or Connect
ChefTalk.com › ChefTalk Cooking Forums › Professional Food Service › Professional Chefs › sanitation and safety concerns need advice please
New Posts  All Forums:Forum Nav:

sanitation and safety concerns need advice please

post #1 of 12
Thread Starter 
Just started at a resteraunt so I don't know if this if this is normal but it seems very not ok to me... food being batch cooked and then leftovers used for 9 days (fish). No set cutting boards no sanitizing after raw meat, dairy based sauces left out 6+ hours at a time produce rotting in bags and when I brought to kitchen manager I was told just to pick out the rotten. today the fridge broke and all the dairy went up to 65+ degrees and they moved it but are all still using it and milk was luke cold and butter softening. I'm planning to start culinary school in the fall and I was hoping this place would give me good experience but now I'm wondering if I made a bad choice in resteraunts and if I should leave or is this kinda stuff normal and I'm over reacting
post #2 of 12

The way you are describing the operation, there is no help or anything you can do to fix it, especially being entry level. You need to move on quickly. You don't want to have a hand in getting someone really sick or involved in illegal food service.

FOR YEARS I LIVED TO WORK! NOW I WORK TO LIVE!
Reply
FOR YEARS I LIVED TO WORK! NOW I WORK TO LIVE!
Reply
post #3 of 12

Exactly what @panini said. Not all experiences are good ones, but they are experiences nonetheless. Sometimes you learn how not to do something. So, when you are in your own operation or working your way up the ladder, you make the right decisions based on what you experienced.  Best wishes for your culinary school adventure.

Invention, my dear friends, is ninety-three percent perspiration, six percent electricity, four percent evaporation, and two percent butterscotch ripple

My Author Page

Reply

Invention, my dear friends, is ninety-three percent perspiration, six percent electricity, four percent evaporation, and two percent butterscotch ripple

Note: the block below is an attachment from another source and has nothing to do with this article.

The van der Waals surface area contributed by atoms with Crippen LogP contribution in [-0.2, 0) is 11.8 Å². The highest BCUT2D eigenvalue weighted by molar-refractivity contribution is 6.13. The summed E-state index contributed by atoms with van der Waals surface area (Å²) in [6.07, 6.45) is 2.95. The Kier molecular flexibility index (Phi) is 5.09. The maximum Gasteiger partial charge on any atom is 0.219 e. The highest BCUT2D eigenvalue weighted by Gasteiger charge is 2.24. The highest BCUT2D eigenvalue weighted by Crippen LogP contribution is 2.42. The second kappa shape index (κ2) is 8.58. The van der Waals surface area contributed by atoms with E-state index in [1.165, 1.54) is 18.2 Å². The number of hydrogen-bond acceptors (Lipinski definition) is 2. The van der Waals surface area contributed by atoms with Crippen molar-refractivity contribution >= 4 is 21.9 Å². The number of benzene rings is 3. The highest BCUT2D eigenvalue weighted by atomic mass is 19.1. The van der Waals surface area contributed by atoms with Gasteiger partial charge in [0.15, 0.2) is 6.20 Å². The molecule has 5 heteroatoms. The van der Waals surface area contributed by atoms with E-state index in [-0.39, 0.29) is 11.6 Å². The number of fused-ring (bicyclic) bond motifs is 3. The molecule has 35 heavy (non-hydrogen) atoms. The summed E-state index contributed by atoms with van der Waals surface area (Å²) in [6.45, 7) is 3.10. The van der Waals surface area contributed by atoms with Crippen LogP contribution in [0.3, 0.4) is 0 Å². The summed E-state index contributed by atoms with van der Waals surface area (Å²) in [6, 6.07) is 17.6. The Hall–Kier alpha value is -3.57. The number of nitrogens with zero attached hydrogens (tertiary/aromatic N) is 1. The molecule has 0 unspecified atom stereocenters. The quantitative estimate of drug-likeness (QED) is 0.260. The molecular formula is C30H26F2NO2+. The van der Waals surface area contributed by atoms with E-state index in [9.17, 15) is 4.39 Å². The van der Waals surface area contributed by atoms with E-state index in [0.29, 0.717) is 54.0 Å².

My Author Page

Reply
post #4 of 12

Besides agreeing with the others......

 

HOLY SCHMOLY!!!! I would be running out the door faster than lickity split if I witnessed that. Not just because all of the unsanitary issues but because if they are not great on food sanitation then god only knows what their personal hygiene is like. probably nil to none so that means whatever they have been touching, not washing and then you touching can make YOU VERY ILL!! Ewwwww!! makes my skin crawl..heaby jeebies.

 

I am a huge fan of watching out for others but in this case.....you need to be watching out for number one....YOU!

post #5 of 12

Wow Ive heard and seen plenty of horror stories, and I'd rate this one an 8 out of 10. So Im curious who the

hell is running this place....I mean what is their background? And is this somewhere in the U.S.?

I ask because I'm dying to know how they're avoiding being fined or even shut down by the Health Services

Department. Or even getting through inspections, for all that. 

post #6 of 12
Thread Starter 
I actually looked it up and they have never had any health violations for food but they haven't had a inspection in a year and a half. They also have a kitchen manager as opposed to a chef so no one in the kitchen has any formal training.